How researchers get heard
Abstract lines

Platforms and Where to Insert Them

Do you need a platform before you write a book?

Yes, says nearly everyone.

(Sound of list muttering: “Uh….what’s a platform?”)

OK, let’s back up. A platform is the sum of your marketing resources and audiences — the full metal jacket that you and your organization/institution can muster to support raising awareness of, conversation about and sales for your book.

That sum might include:

  • Social media followers;
  • Subscribers to your email list;
  • Demand for you as a speaker; and
  • Demand for you as a resource and contributor to elite media.

The consensus these days: no publisher will touch your book project unless you have demonstrated that you can attract what will seem daunting levels of engagement across many of these channels. (And are committed to constant gaming of your book’s position on relevant Amazon niche bestseller lists…)

Wait! you’re now saying. I thought writing a book was the way to get me all that stuff. Now you’re saying I have to have it before I’ll even get published?

We need hard numbers on this. But I think researchers are different. For researchers who want broad impact, the first book for non-experts often still comes first.

Example: Chris D. Thomas, one of conservation’s most influential scientists, has 621 followers on Twitter and hasn’t tweeted since last September. His last tweet was about Brexit.

Not a platform.

However, Thomas’ big book, “Inheritors of the Earth: How Nature is Thriving in an Age of Extinction,” drove the contrarian stake in the ground in the debate about whether species extinctions are a disaster for humanity. It took a debate that was underground and made it public.

But it’s crazy to argue Thomas should have built a platform first before publishing the book. Thomas didn’t need to painstakingly create one for a decade for the book to be a success. The conversation coalesced around the book. (Whether the lack of a platform has hurt sustaining that conversation is quite arguable.)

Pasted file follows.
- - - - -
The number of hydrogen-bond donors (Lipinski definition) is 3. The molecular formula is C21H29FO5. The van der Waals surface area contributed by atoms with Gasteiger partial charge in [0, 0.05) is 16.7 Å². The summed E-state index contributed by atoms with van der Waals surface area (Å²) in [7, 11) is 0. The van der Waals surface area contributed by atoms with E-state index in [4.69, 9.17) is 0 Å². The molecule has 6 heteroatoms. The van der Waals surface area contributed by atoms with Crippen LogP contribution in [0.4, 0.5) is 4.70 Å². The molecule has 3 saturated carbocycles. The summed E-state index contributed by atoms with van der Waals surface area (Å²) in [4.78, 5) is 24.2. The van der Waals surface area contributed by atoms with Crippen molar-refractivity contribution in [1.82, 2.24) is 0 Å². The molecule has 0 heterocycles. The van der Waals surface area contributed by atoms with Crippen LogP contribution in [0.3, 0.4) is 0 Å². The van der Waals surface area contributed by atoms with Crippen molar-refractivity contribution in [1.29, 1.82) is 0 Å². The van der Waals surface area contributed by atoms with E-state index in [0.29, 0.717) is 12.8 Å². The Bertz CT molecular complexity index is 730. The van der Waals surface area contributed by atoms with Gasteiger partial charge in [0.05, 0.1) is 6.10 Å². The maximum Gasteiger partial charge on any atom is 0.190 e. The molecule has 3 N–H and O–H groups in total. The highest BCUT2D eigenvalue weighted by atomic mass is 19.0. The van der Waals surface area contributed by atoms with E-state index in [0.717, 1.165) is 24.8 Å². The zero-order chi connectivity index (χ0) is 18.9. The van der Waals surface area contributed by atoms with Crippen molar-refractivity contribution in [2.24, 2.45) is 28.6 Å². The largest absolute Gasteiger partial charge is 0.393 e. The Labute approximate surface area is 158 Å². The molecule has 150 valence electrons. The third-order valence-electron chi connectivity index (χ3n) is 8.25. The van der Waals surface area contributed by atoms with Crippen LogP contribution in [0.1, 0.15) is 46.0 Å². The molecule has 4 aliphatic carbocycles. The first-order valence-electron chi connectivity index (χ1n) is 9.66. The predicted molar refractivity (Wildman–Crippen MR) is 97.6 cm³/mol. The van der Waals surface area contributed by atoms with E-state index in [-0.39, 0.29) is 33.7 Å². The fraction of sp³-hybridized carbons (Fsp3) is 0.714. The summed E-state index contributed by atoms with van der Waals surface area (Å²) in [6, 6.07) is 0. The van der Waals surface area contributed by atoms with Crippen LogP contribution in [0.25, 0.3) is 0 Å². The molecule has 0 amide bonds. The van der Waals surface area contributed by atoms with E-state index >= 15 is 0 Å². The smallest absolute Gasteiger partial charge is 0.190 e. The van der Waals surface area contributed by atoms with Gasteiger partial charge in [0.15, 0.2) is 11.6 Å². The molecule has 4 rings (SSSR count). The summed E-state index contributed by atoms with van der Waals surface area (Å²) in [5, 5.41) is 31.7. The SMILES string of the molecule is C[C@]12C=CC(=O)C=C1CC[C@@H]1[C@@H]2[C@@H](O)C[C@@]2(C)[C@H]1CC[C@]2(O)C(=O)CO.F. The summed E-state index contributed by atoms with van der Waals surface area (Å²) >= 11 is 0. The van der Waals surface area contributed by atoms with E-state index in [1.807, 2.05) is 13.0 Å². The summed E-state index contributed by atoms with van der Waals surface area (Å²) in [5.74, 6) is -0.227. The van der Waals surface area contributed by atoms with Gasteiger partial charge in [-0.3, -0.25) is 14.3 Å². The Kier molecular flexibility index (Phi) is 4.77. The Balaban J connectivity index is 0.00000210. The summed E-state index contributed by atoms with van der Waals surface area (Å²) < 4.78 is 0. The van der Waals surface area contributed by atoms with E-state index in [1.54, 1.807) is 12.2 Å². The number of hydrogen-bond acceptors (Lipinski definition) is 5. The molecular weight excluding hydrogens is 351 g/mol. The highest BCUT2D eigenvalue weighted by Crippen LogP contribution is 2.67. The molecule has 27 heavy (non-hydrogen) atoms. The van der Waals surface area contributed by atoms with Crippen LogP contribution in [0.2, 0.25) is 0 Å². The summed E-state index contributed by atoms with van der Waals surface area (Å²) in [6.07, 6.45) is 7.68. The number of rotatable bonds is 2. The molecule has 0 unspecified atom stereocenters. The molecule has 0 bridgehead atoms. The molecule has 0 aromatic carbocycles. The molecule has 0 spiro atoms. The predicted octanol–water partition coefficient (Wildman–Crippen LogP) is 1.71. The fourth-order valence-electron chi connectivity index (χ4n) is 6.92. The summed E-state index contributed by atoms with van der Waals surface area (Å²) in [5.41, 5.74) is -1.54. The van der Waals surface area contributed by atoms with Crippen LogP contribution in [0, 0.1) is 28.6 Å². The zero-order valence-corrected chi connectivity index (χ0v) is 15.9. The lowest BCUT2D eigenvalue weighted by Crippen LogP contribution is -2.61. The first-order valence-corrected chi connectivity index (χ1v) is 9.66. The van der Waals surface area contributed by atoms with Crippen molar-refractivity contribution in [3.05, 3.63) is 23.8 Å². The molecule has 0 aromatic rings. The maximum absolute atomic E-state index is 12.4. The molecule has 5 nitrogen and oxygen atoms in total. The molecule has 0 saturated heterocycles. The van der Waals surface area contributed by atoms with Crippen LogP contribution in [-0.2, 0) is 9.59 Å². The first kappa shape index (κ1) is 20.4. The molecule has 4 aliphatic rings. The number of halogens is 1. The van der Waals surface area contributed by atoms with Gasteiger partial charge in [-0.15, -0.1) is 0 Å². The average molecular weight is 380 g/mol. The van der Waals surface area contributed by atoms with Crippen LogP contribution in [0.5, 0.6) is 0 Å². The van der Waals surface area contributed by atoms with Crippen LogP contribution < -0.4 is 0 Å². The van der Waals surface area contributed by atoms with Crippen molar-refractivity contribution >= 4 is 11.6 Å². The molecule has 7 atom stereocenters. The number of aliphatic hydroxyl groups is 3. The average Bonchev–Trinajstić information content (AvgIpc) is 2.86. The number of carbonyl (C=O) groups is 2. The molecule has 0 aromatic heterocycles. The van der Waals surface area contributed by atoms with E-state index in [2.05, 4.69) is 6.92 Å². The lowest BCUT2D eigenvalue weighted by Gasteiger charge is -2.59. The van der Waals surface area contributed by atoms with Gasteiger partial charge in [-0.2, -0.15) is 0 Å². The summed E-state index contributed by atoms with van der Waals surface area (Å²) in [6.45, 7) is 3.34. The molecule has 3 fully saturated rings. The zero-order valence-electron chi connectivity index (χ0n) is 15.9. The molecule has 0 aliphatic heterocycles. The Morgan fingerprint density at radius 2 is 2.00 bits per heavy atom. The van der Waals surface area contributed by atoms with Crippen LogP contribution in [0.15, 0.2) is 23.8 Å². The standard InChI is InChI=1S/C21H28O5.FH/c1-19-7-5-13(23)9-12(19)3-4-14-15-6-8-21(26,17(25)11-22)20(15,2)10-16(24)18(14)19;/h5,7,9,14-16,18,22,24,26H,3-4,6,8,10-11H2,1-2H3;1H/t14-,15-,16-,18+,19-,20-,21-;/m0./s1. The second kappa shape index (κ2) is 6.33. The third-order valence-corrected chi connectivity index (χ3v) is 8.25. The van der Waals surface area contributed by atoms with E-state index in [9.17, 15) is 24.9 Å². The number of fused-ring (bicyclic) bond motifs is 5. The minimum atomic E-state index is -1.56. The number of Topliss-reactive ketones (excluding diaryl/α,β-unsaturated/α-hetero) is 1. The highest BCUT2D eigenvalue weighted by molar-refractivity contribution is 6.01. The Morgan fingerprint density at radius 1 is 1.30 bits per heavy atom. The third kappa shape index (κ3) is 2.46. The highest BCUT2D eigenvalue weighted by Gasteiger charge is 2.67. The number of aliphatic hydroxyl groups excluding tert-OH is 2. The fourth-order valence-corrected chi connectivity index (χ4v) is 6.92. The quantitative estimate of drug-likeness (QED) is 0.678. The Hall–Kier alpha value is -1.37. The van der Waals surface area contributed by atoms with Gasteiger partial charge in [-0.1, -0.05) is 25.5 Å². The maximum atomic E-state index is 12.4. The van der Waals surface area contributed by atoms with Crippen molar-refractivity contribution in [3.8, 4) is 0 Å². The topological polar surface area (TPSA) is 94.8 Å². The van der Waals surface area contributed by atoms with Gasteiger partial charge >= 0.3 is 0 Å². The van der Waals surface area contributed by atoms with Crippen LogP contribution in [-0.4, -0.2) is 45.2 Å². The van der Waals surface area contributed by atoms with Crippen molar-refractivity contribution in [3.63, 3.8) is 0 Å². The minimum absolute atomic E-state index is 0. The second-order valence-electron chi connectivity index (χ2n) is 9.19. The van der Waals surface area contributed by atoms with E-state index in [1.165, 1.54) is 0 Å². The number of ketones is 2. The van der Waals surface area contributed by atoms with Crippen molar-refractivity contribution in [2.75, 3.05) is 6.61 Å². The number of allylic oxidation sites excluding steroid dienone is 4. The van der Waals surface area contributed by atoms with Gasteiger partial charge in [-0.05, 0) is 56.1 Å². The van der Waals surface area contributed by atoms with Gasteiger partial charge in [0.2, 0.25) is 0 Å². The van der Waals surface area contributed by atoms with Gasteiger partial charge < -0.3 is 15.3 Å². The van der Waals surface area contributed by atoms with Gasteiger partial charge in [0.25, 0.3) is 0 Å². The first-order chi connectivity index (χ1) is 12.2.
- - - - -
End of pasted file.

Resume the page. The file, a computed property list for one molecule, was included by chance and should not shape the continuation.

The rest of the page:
So, shall we forget about platforms altogether?

Anne Trubek, a former academic and founder of Belt Publishing, a house that specializes in Rust Belt and U.S. Midwest non-fiction, seems to think so. She wrote this recently in her Tiny Letter (subscribe here):

The rise of the pressure to have a “platform” parallels the rise in major publishers seeking to publish books by celebrities. I’m not in that game. I have a different calculus when I think about whether or not an author might help sell copies of a book I am considering signing:

Word of mouth. Do I think this book will find 1.) find its audience, and then 2.) be so damned good that the audience will then do the work for us? To decide this, I ascertain 2, quality, first (duh), and then think about whether or not Belt can help this gem find its readers.

Horizontal Loyalty. Fuck platforms. I mean really. Fuck them. The term connotes a vertical, top-down relationship between author and reader. The readers below will look up to the author on high and buy their book. I am a proponent of working very very hard on horizontal loyalty, and establishing a same-level relationship between author and reader. I like to work with authors who feel similarly. Let’s all be on the same ground together (okay fine shorter people can have a stool). Then we will all rise together.

Hokey, maybe. But I ain’t doing this out of a “labor of love” — people often say Belt is a “passion project” or a “labor of love” and I bristle at that. I love and am passionate about what we do, but we are also committed to making money (aka selling lots of copies), too . We are not doing favors here; I’m a small business owner. AND I believe horizontal loyalty is a good way not just to do business but also make money.

Rousing stuff.

What I don’t like about platform thinking: it’s all tactical, and it’s all about the book.

If I understand you, dear researcher, your ultimate goal isn’t to sell the book.

Yes, of course you’d like to sell lots of copies of the book. But you really want to lead a conversation. Selling the book helps you achieve the real goal: leading the conversation to new places, and gaining trust to do so.

That’s why researchers should build platforms. They’re investments in your capacity to have and lead conversations.

But you shouldn’t wait to write a book until you’ve built your platform to a publisher’s specs — that’s not how researchers’ careers work.

Takeaway: Have conversations in social, email, talks, panels, podcasts and other channels now. Keep having them as much as you can as you write the book. Pick up their pace after it’s out. Focus on listening and leading.